Tuesday, July 21, 2020

"Opium and Absinthe"

Lydia Kang is an author of young adult fiction, poetry, and narrative non-fiction. She graduated from Columbia University and New York University School of Medicine, completing her residency and chief residency at Bellevue Hospital in New York City. She is a practicing physician who has gained a reputation for helping fellow writers achieve medical accuracy in fiction.

Kang applied the Page 69 Test to her new novel, Opium and Absinthe, and reported the following:
From page 69:
Water sleeps, and the enemy is sleepless.
-Count Dracula

That very afternoon, she met Mr. John O’Toole.

He arrived at the house on Madison looking as he ought. His clothes were neat and clean but not fine enough to be confused with those who lived there. He had a brown beard speckled with gray, neatly trimmed, nice brown eyes. His eyebrows were permanently in the angry position, squashing the expanse between them into a narrow crease. He appeared in an odd twilight of age, neither young nor old. He lacked that lithe elasticity seen in younger men, but his biceps stretched out his jacket as a fleshy warning to everyone that his punch could fracture a jaw. A pistol was at his hip, and his voice was low, serious. When he introduced himself to Tillie, he did not smile. He only bowed slightly and made no pleasantries about the weather or the trolley strike repercussions in the news that day.

As Ada was perpetually nearby, she was introduced next.

“Ada Clancy,” she said primly.

“Miss.” John nodded, and his eye twitched. It almost looked like a wink that he had reeled back in at the last moment.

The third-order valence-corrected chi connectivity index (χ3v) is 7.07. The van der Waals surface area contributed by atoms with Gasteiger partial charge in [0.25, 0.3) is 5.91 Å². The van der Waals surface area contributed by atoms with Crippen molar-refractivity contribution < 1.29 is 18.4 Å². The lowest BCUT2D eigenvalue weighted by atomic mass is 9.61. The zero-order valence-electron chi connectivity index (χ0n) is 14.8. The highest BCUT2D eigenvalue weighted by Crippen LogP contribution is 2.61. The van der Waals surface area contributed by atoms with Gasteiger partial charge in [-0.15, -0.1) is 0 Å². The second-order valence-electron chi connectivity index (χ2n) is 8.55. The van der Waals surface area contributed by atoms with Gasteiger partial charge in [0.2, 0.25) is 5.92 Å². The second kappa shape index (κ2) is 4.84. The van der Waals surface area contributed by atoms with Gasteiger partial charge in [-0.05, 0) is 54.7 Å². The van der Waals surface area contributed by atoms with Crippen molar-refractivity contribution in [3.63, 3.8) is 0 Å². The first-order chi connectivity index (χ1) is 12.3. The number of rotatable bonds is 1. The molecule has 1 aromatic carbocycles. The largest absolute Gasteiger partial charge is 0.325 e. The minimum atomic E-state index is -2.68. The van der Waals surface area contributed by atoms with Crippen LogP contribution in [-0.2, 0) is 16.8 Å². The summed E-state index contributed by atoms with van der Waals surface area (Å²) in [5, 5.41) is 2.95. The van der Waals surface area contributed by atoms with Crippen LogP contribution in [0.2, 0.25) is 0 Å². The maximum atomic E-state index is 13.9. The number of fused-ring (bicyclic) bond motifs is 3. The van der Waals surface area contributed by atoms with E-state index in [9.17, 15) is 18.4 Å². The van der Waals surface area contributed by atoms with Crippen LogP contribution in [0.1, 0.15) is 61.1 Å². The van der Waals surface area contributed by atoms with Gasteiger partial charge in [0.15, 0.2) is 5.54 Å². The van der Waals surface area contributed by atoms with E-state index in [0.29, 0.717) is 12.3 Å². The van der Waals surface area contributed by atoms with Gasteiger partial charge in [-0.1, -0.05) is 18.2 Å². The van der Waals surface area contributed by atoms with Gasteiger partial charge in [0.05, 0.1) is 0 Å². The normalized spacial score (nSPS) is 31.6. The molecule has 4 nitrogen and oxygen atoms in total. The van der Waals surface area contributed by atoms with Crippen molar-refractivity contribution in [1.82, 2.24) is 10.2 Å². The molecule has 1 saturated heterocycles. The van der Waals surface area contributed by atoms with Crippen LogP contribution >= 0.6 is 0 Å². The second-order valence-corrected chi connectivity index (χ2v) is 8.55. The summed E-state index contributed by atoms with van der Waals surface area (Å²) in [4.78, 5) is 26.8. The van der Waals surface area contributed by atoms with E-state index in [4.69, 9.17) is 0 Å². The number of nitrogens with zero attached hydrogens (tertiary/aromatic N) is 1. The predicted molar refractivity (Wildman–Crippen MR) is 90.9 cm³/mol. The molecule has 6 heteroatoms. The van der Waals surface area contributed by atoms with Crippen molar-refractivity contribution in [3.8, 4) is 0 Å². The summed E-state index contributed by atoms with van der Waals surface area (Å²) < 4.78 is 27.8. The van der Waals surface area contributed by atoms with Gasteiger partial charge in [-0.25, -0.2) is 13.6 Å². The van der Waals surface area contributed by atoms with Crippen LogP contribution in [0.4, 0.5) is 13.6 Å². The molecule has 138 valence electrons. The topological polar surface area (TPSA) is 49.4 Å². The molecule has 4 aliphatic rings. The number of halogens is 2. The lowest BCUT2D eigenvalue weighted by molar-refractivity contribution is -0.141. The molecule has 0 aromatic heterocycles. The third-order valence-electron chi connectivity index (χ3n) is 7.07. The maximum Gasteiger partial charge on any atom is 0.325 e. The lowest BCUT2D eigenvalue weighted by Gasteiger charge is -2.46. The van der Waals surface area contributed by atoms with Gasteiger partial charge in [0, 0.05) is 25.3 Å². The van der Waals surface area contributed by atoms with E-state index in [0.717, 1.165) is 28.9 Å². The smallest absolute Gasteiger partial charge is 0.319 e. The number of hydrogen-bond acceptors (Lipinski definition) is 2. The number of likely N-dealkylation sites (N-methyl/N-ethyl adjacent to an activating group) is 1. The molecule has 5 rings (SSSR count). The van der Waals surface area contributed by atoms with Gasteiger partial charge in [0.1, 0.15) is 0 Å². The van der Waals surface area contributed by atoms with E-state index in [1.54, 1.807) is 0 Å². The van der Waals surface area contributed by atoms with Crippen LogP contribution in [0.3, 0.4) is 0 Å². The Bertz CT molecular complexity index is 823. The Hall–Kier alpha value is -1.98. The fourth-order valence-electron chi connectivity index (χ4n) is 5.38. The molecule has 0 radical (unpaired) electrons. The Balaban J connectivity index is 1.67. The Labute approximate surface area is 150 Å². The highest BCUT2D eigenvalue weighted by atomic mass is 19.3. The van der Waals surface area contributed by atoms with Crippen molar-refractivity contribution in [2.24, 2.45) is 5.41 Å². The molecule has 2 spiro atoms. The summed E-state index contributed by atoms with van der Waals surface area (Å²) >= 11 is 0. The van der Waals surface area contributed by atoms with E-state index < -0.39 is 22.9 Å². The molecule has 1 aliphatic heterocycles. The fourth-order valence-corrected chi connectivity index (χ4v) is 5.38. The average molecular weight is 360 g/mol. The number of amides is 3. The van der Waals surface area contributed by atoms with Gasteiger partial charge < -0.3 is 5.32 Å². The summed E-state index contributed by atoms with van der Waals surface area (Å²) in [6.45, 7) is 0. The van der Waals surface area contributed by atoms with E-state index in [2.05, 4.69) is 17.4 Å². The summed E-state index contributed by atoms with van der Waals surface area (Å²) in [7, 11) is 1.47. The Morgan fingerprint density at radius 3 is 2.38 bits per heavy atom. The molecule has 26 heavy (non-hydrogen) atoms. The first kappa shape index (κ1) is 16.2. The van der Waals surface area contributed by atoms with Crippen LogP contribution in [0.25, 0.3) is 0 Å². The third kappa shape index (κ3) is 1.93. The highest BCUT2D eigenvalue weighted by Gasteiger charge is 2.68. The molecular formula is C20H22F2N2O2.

This is the beginning of Chapter 7. We know by now this is a murder mystery, and that Tillie is limited in her ability to solve her beloved sister's murder by her status--being a confined, wealthy woman at the turn of last century.

We meet the new guard for Tillie's family, we see him through Tillie's eyes and as yet another barrier to her freedom. Though the snippet itself doesn't give you a sense of what the entire story is about, it's a great example of how the description of a character can be obscured just enough so that you can't tell if this guy is good, or bad. And so, we enter in yet another possible antagonist or protagonist into the story. Soon enough, readers will wonder if Mr. O'Toole is manipulative and responsible for the most reprehensible of human behaviors...but you have to finish the book to be sure.

I also love that the sexual tension between Ada and John is immediate. John is not made of steel and stone. He has human wants and needs, that tiny twitch of the eye is all we need to know that he's susceptible to manipulation himself.

There you go! Hope you enjoy the book and find out for yourself if John is to be trusted with their lives, or not!
Learn more about the book and author at Lydia Kang's website, blog, Facebook page and Twitter perch.

--Marshal Zeringue